A boat with a giant robotic arm and a "seahorse" vessel could generate £3bn of revenues a year by making it considerably easier to mend and maintain the next generation of mega offshore wind turbines.
The Carbon Trust is running a competition to solve the problem of getting engineers and their equipment safely on to wind turbines and has shortlisted 13 designs for potential development.
At the moment, most offshore wind farms are within 25km of the coast, making them relatively easy to access. Using existing boats and maintenance equipment, engineers are able to work in waves up to 1.5m high, meaning they can reach and board most existing wind tubines around 330 days a year.
However, the new generation of "round three" offshore wind farms will lie as far as 290km out to sea, where conditions are much rougher and the existing maintenance equipment would only function about 210 days a year. They will also be much bigger – housing as many as 2,500 turbines, compared with fewer than 100 at those nearer the shore – significantly increasing the need for maintenance.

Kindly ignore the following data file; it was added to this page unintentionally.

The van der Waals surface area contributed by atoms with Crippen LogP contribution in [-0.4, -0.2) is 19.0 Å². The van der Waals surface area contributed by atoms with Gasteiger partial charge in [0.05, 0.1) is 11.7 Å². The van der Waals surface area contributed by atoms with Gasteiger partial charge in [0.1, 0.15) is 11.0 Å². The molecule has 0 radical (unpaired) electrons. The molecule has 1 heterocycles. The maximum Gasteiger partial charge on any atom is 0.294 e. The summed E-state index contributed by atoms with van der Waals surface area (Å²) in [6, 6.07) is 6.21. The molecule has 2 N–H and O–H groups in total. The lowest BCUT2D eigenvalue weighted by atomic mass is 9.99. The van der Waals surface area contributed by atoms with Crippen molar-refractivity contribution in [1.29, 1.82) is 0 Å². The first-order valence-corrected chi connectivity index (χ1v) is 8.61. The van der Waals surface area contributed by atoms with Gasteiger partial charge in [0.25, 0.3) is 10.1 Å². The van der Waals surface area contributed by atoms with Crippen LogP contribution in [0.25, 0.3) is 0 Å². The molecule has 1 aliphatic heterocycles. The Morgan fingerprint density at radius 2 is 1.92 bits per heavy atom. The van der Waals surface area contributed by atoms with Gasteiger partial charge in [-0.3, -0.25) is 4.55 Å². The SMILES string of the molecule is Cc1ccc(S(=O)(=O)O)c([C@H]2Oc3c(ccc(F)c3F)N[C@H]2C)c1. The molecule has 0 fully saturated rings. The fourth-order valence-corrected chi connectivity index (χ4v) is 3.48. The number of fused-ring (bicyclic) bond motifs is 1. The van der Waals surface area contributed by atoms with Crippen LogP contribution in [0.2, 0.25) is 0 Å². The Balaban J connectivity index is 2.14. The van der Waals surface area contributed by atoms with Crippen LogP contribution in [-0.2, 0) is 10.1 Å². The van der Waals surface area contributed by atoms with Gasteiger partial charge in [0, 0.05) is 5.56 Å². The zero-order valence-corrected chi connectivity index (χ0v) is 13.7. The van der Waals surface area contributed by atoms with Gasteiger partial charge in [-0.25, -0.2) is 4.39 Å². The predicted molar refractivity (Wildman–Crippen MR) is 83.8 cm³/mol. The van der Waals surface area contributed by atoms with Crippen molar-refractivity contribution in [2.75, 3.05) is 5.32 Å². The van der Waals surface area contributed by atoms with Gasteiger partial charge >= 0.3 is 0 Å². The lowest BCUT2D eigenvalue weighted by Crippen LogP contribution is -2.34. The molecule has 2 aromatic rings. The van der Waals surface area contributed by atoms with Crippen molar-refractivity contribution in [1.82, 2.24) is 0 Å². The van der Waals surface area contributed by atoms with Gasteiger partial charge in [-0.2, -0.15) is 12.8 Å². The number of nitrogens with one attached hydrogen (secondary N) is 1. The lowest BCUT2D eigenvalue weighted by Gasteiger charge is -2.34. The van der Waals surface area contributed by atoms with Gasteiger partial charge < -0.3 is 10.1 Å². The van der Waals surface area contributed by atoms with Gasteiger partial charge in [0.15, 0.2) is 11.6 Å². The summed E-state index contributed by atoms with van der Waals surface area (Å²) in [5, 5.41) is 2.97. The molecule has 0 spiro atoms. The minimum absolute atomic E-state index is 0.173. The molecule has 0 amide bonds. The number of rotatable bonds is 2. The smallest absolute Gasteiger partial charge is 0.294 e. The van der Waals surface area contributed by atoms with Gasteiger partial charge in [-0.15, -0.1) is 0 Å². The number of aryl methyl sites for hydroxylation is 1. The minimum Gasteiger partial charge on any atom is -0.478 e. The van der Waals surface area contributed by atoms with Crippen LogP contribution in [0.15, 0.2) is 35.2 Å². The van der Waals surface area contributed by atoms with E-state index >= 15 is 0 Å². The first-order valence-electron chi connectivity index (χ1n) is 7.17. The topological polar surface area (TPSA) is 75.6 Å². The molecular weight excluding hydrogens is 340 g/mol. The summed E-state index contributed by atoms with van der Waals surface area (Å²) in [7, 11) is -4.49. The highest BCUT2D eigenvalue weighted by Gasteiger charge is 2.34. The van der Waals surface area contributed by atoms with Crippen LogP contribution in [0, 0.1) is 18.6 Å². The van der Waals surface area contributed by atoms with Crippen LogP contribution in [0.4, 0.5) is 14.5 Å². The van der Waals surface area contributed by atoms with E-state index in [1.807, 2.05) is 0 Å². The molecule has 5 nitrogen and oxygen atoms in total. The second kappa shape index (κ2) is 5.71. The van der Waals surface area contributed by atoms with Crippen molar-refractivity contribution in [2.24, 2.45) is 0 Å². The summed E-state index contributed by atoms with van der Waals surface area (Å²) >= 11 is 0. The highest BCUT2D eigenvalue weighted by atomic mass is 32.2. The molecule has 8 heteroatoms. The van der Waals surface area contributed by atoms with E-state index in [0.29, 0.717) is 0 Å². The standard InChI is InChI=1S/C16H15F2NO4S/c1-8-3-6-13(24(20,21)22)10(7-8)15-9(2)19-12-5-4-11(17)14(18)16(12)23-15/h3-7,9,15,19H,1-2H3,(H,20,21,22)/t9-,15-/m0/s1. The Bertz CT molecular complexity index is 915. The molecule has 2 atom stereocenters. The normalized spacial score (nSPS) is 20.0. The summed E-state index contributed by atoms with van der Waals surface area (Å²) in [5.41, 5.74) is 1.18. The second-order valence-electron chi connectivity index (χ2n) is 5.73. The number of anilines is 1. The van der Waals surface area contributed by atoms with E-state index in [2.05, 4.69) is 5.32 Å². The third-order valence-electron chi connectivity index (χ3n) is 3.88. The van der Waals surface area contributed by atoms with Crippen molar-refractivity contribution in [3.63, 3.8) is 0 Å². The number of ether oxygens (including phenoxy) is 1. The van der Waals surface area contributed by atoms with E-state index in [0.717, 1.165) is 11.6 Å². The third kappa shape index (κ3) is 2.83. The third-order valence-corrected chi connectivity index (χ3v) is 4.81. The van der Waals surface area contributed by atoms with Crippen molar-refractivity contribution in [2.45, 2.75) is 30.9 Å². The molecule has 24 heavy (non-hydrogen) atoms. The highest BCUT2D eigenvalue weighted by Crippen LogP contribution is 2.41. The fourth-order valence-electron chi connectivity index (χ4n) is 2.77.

The Carbon Trust has challenged designers to come up with a variety of equipment which would enable engineers to do their jobs in waves up to 3m high, allowing them to carry out maintenance for 300 days a year. It calculates the development of such equipment would increase "turbine availability" by 4 per cent, allowing wind farms to increase annual energy generation revenues by about £3bn.
The shortlisted designs include a giant robotic arm for transferring engineers and equipment to the turbine base, a "seahorse" vessel consisting of a towering keel which minimises movements in the ocean swell and a giant harbour mothership which would act as a hotel for engineers for weeks at a time, dispatching smaller daughter craft to access the turbines.
The Carbon Trust estimates offshore wind power represents a huge opportunity for Britain that, by 2050, could have created up to 230,000 jobs and be generating annual revenues of £170bn.